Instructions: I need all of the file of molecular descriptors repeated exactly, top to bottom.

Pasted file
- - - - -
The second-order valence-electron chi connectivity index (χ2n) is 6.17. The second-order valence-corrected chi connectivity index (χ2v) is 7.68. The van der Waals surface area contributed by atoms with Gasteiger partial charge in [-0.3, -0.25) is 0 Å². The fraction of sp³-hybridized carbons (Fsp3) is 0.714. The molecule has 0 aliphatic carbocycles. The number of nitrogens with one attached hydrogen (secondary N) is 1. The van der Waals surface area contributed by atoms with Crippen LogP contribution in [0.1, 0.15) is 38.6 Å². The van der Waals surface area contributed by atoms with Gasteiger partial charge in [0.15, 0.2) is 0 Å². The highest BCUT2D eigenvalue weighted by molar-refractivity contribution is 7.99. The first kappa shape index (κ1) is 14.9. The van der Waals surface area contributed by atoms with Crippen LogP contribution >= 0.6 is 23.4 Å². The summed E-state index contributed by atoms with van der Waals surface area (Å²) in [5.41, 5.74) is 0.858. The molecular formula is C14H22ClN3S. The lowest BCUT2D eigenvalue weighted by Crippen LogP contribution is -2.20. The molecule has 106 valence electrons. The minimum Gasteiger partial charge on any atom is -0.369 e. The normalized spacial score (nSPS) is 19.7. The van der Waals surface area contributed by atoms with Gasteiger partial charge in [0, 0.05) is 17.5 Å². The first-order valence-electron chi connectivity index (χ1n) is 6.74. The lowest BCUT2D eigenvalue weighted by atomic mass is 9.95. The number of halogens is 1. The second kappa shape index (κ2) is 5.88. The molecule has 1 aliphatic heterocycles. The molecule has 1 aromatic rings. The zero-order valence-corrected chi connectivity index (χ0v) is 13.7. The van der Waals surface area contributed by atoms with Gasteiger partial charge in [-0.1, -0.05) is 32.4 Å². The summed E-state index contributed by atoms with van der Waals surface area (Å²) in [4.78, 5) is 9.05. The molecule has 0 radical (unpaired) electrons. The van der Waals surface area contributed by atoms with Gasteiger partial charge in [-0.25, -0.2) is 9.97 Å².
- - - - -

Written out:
The second-order valence-electron chi connectivity index (χ2n) is 6.17. The second-order valence-corrected chi connectivity index (χ2v) is 7.68. The van der Waals surface area contributed by atoms with Gasteiger partial charge in [-0.3, -0.25) is 0 Å². The fraction of sp³-hybridized carbons (Fsp3) is 0.714. The molecule has 0 aliphatic carbocycles. The number of nitrogens with one attached hydrogen (secondary N) is 1. The van der Waals surface area contributed by atoms with Crippen LogP contribution in [0.1, 0.15) is 38.6 Å². The van der Waals surface area contributed by atoms with Gasteiger partial charge in [0.15, 0.2) is 0 Å². The highest BCUT2D eigenvalue weighted by molar-refractivity contribution is 7.99. The first kappa shape index (κ1) is 14.9. The van der Waals surface area contributed by atoms with Crippen LogP contribution >= 0.6 is 23.4 Å². The summed E-state index contributed by atoms with van der Waals surface area (Å²) in [5.41, 5.74) is 0.858. The molecular formula is C14H22ClN3S. The lowest BCUT2D eigenvalue weighted by Crippen LogP contribution is -2.20. The molecule has 106 valence electrons. The minimum Gasteiger partial charge on any atom is -0.369 e. The normalized spacial score (nSPS) is 19.7. The van der Waals surface area contributed by atoms with Gasteiger partial charge in [0, 0.05) is 17.5 Å². The first-order valence-electron chi connectivity index (χ1n) is 6.74. The lowest BCUT2D eigenvalue weighted by atomic mass is 9.95. The number of halogens is 1. The second kappa shape index (κ2) is 5.88. The molecule has 1 aliphatic heterocycles. The molecule has 1 aromatic rings. The zero-order valence-corrected chi connectivity index (χ0v) is 13.7. The van der Waals surface area contributed by atoms with Gasteiger partial charge in [-0.1, -0.05) is 32.4 Å². The summed E-state index contributed by atoms with van der Waals surface area (Å²) in [4.78, 5) is 9.05. The molecule has 0 radical (unpaired) electrons. The van der Waals surface area contributed by atoms with Gasteiger partial charge in [-0.25, -0.2) is 9.97 Å².